Step 6: Write Code: Programing the Sound

This step programs the playing of the cat meow sound just before the Mouse's first move to get the cat's attention.

1) Drag “Start sound “Cat Meow 1” from the Sound Category (see image 1) to under “Set movement speed to” (see image 2). The “Play sound” is similar but it completes the sound before moving on to the next step.

The Cat Meow 1 shows up because I previously selected it from the sound library.

1. Click on the dark violet oval and select "Add Sound" (see image 3).

2. Click on the "Library" and scroll down to select Cat Meow 1 (see image 4).

3. You also can edit the sound by clicking on the dark violet oval and selecting "Edit Sound" (see image 3).

4. The sound editing screen (see image 5) allows for editing (echo, louder, softer, looping, cutting, copying, pasting, and deleting) the selected sound.

5. An entirely new sound may also be recorded in this section by clicking on "Record" (see top of image 6) and then clicking on the red circle (see bottom right of image 6).

2) Clicking on the last image (image 7) shows a video with audio so that you can hear the Cat Meow coming from my computer. If you watch long enough you also will hear the beeps (see Step 9).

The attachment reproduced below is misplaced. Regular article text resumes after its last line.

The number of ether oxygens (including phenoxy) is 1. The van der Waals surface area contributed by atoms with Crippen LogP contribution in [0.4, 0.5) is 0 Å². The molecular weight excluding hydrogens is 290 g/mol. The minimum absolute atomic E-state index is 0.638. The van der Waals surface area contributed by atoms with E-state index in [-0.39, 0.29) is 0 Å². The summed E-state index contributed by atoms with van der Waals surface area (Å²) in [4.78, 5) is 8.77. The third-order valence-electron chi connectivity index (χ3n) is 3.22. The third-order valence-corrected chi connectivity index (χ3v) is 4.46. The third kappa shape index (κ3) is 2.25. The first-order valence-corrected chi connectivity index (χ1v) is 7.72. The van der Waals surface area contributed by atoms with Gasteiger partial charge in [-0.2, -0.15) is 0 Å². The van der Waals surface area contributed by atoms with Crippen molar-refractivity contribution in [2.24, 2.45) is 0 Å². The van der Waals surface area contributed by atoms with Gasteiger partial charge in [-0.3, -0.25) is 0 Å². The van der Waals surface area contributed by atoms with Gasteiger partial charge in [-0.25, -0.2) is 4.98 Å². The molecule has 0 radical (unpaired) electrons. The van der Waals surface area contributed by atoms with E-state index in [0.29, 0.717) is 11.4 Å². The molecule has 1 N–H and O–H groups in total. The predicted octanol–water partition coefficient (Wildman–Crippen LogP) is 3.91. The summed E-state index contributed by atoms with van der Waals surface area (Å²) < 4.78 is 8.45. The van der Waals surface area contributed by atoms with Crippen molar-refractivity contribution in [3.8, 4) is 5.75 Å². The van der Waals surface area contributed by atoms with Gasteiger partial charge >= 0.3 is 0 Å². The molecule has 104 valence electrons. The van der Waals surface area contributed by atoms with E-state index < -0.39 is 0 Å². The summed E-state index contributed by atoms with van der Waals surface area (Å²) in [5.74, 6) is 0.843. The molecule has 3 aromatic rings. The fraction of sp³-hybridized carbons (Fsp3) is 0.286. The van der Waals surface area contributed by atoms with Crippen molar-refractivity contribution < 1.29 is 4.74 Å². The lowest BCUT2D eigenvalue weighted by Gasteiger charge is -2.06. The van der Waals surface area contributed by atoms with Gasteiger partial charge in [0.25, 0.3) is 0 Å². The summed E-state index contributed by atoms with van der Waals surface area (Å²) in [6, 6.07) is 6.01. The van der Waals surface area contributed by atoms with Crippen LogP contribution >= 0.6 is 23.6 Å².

Note: Other than beeps, the sound is played from your device (computer, tablet) and not the hub.

Step 7: Write Code: Movement

This step programs the Mouse to start moving.

1) Drag “Start moving” from the Movement Category to under the “Start sound” command (see image 1). Make sure "straight:0" is selected for the white oval.

Step 8: Write Code: Wait Until

Steps 8 through 13 presents the code section which will be moved into the repeat loop in Step 14. Specifically Step 8 programs the distance sensor to determine when the Mouse is closer than 12” from an obstacle.

1) Drag "Wait until" (see image 1) from the Control Category to an open space below the first section of code (see image 2).